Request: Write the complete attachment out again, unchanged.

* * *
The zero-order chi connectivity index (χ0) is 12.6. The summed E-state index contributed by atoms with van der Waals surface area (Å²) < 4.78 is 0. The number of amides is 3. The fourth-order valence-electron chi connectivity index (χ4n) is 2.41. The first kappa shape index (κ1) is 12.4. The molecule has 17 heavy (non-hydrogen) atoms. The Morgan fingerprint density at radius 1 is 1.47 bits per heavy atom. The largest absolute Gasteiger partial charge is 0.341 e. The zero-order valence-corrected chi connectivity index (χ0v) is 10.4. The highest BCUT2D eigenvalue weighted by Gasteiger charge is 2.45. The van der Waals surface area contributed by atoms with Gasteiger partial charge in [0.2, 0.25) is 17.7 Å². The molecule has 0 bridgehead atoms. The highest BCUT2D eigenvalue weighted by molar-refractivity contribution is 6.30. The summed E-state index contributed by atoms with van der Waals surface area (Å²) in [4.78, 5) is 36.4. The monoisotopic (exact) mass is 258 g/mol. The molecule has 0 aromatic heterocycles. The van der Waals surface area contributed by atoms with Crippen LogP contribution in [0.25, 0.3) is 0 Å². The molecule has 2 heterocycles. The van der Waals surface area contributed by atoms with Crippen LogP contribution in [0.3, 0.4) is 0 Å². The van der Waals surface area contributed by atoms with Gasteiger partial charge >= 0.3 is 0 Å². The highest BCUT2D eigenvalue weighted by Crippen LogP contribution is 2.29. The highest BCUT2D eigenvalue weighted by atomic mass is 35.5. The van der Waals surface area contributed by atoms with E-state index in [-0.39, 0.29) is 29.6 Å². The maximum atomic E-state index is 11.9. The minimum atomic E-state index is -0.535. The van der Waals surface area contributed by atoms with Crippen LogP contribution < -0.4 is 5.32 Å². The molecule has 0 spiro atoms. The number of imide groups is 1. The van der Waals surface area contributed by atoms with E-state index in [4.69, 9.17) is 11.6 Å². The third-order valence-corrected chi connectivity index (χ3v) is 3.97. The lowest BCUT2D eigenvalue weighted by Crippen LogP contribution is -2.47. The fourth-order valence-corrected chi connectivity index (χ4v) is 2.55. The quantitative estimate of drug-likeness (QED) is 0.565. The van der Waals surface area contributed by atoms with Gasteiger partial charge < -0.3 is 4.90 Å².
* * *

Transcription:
The zero-order chi connectivity index (χ0) is 12.6. The summed E-state index contributed by atoms with van der Waals surface area (Å²) < 4.78 is 0. The number of amides is 3. The fourth-order valence-electron chi connectivity index (χ4n) is 2.41. The first kappa shape index (κ1) is 12.4. The molecule has 17 heavy (non-hydrogen) atoms. The Morgan fingerprint density at radius 1 is 1.47 bits per heavy atom. The largest absolute Gasteiger partial charge is 0.341 e. The zero-order valence-corrected chi connectivity index (χ0v) is 10.4. The highest BCUT2D eigenvalue weighted by Gasteiger charge is 2.45. The van der Waals surface area contributed by atoms with Gasteiger partial charge in [0.2, 0.25) is 17.7 Å². The molecule has 0 bridgehead atoms. The highest BCUT2D eigenvalue weighted by molar-refractivity contribution is 6.30. The summed E-state index contributed by atoms with van der Waals surface area (Å²) in [4.78, 5) is 36.4. The monoisotopic (exact) mass is 258 g/mol. The molecule has 0 aromatic heterocycles. The van der Waals surface area contributed by atoms with Crippen LogP contribution in [0.25, 0.3) is 0 Å². The molecule has 2 heterocycles. The van der Waals surface area contributed by atoms with Crippen LogP contribution in [0.3, 0.4) is 0 Å². The van der Waals surface area contributed by atoms with Gasteiger partial charge >= 0.3 is 0 Å². The highest BCUT2D eigenvalue weighted by Crippen LogP contribution is 2.29. The highest BCUT2D eigenvalue weighted by atomic mass is 35.5. The van der Waals surface area contributed by atoms with E-state index in [-0.39, 0.29) is 29.6 Å². The maximum atomic E-state index is 11.9. The minimum atomic E-state index is -0.535. The van der Waals surface area contributed by atoms with Crippen LogP contribution < -0.4 is 5.32 Å². The molecule has 0 spiro atoms. The number of imide groups is 1. The van der Waals surface area contributed by atoms with E-state index in [4.69, 9.17) is 11.6 Å². The third-order valence-corrected chi connectivity index (χ3v) is 3.97. The lowest BCUT2D eigenvalue weighted by Crippen LogP contribution is -2.47. The fourth-order valence-corrected chi connectivity index (χ4v) is 2.55. The quantitative estimate of drug-likeness (QED) is 0.565. The van der Waals surface area contributed by atoms with Gasteiger partial charge < -0.3 is 4.90 Å².